What has flown the equivalent of a million times to the moon, 10 million times around the world, and run for 57,000 years?
The answer is the Pratt & Whitney JT8D engine, which reached the landmark figure of 500 million hours in service just before the show... the first time that this total has been reached in commercial aviation history.
And the statistics keep coming as the remarkable JT8D has run-up 400 million flight cycles, representing 60% of all flights on existing commercial jet aircraft and more than half of the world's flight hours!
As often happens in aviation, everything began with a chance telephone call.
Back in 1960, Charlie Froesch, vice-president of engineering at Eastern Airlines, rang P&W sales engineer Frank Dulyn and asked whether the company had anything suitable to power the new Boeing 727. The rest is history.
Once the decision was made, P&W's investment in the project was $75million - a huge figure in the early '60s but now little more than 5% to 10% of what an equivalent project would cost.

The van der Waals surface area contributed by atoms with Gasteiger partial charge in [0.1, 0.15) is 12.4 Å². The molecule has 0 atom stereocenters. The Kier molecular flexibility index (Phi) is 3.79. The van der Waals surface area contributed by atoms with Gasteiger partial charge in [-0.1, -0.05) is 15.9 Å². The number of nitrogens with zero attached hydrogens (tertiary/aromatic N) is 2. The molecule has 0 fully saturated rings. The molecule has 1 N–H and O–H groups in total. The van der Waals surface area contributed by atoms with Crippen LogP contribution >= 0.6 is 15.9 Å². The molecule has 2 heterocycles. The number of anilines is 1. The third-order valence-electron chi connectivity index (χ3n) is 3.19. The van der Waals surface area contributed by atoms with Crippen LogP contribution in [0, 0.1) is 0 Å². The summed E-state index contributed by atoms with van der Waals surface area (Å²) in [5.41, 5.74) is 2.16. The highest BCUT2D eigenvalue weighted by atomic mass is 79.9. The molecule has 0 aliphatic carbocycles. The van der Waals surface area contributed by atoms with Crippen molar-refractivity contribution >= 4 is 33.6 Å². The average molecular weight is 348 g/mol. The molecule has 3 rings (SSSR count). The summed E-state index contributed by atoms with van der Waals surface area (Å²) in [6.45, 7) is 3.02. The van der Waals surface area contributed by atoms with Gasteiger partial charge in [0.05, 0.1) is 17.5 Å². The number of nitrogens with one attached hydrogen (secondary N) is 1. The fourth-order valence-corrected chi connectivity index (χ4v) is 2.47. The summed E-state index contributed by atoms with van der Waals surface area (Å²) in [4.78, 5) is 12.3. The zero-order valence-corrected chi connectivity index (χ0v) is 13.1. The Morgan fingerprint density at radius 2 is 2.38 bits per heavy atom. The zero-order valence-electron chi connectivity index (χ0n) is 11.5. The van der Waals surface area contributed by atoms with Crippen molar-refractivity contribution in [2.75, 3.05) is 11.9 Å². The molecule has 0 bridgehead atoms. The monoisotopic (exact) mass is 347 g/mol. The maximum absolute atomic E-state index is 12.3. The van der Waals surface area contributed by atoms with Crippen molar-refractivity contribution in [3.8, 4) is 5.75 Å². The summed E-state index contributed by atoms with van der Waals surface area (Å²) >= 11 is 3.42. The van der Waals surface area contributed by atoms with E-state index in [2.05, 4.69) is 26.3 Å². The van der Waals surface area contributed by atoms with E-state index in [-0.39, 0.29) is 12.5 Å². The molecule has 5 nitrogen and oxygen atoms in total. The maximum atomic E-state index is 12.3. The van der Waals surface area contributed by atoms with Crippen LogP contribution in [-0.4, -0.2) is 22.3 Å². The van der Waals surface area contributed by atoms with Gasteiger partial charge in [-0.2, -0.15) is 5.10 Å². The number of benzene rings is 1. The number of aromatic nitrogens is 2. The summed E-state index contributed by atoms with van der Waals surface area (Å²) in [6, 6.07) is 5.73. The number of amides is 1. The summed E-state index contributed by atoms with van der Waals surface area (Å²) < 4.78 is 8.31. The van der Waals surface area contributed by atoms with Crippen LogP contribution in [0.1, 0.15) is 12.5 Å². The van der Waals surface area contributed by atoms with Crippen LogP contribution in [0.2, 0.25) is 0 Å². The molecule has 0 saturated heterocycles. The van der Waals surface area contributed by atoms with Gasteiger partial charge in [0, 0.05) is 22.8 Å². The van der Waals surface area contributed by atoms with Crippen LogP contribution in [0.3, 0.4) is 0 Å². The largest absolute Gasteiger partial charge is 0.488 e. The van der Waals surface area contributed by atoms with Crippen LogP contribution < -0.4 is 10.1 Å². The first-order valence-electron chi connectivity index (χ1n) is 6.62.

The JT8D has gone on to make tens of billions of dollars for P&W since the engine made its Paris Air Show debut (in mock-up form) in 1961.
Since then, the engines have powered several thousand airframes including Boeing 727s and 737s; McDonnell Douglas DC-9s and MD-80s; Sud Aviation Caravelles; and Dassault Mercures.
The engine even saw military service when Volvo Flygmotor modified the JT8D to power the Swedish supersonic Viggen fighter.
Between 1962 and 1989, P&W produced 11,845 of the 'standard' JT8D models and the -200 version is still in production with 2,705 having been built.
Most of these engines are still in service today on some 4,500 commercial aircraft.